Dr Frances Chandler was today eulogized as a true professional who “gave her all” to agriculture and to public service as a senator, a no-nonsense columnist, and a profound and passionate Barbadian.
Delivering the eulogy before a packed St Dominic’s Roman Catholic Church in Maxwell, Christ Church, Sir Henry Fraser said if Dr Chandler could have been given another year or two of a passionate, productive life, she would surely have become a Dame.
Sir Henry said: “Frances was a role model as a Senator, a true professional in her field of agriculture, a no nonsense columnist, and in every way a proud and passionate Barbadian. Everyone who knew her, as well as those who only read her, admired her.
“Some feared her honesty. But all respected her and many envied her courage. Courage that forced her to speak the unvarnished truth in her columns, in her professional work, in the Senate, and even with her beloved family.”
Sir Henry referred to a story in the family’s eulogy in which Dr Chandler called “Inspector Griffith at Central Police Station” when her relatives – the Hoad family of St Andrew – failed to arrive at her house on time, insisting they must have crashed into a cane field somewhere along the route, with the implication that they knew better than to be late for dinner with her.
“She prized punctuality second only to doing your very best at everything,” he said.
Sir Henry’s tribute complimented tributes composed by her niece Chris, with inputs from her siblings, nieces and nephews.
He sought to emphasise the renowned agronomist’s lineage of academic achievement. She followed her brother Paddy, Sir Henry’s friend and classmate, in winning the Barbados Scholarship in the 1950s when only five were issued per year. She was in turn followed by her sister Wendy, so that all three siblings were Barbados scholars, making history, he added.
Sir Henry said the rest of Dr Chandler’s life had been story after story of inspiring other people.
She studied agriculture at the St Augustine Campus of the University of the West Indies, and was awarded her PhD in crop science 25 years later.
Sir Henry added: “Frances never stopped doing, and her ideas were constantly converted into action. She worked with passion to create truly sustainable agriculture for Barbados.
“She did not work within the university but she deserved an honorary degree from the UWI, because her successful research and development projects in agriculture are legion, her outputs are prodigious, and her awards are as long as your arm – local and international, including the Food and Agriculture Organisation (FAO) Gold Medal for contribution to agriculture.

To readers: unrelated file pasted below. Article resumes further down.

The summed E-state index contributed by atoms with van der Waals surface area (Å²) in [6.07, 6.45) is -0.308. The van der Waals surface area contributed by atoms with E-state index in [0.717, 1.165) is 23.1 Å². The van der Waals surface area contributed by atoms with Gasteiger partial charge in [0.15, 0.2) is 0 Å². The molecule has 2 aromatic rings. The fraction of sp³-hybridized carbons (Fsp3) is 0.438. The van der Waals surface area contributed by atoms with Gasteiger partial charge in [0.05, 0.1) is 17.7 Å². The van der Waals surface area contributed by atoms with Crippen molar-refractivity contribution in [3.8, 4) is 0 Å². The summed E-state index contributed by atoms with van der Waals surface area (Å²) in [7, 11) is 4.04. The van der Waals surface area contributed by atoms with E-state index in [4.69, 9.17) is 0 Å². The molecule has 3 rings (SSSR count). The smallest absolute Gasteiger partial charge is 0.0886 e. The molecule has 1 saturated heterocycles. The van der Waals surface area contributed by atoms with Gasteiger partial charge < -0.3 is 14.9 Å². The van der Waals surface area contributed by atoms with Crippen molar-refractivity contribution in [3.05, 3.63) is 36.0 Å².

As a fellow Senator, Sir Henry said he came to know Dr Chandler well during their time in the Upper House.
He recalled that the agronomist was the epitome of what a Senator should be, as she always made conscientious, well-researched, informative and invaluable contributions to debate, with “no posturing, no political soap box rhetoric, no waffling like so many others, and all delivered in five to six powerful minutes each time” .
He continued: “‘Wow,’ we the other independent senators said after every speech. ‘She’s done it again.’”
She was remembered as giving her all to agriculture research and development, public life, role in the Senate and newspaper columns, and lovingly and generously to those in need and to her beloved family.
Members of the local farming community joined Dr Chandler’s family and friends to give thanks for her life, during a sombre hour-long service.
Among prominent figures in attendance included Chief Agricultural Officer Lennox Chandler, plant pathologist Michael James and entomologist Ian Gibbs, veteran sugar cane producer Patrick Bethell, Chairman of the Barbados Sugar Industry Ltd (BSIL) Mark Sealy, Chief Executive Officer of the Barbados Agricultural Society (BAS) James Paul, and businessman Ralph Bizzy Williams.
The homily was delivered by Father Andy Nyga who reflected on death and what it meant in the eyes of the Lord.
Dr Chandler was later cremated.
The urn carrying her ashes rested next to a bouquet, and her picture, at the centre of the front of the church during the service.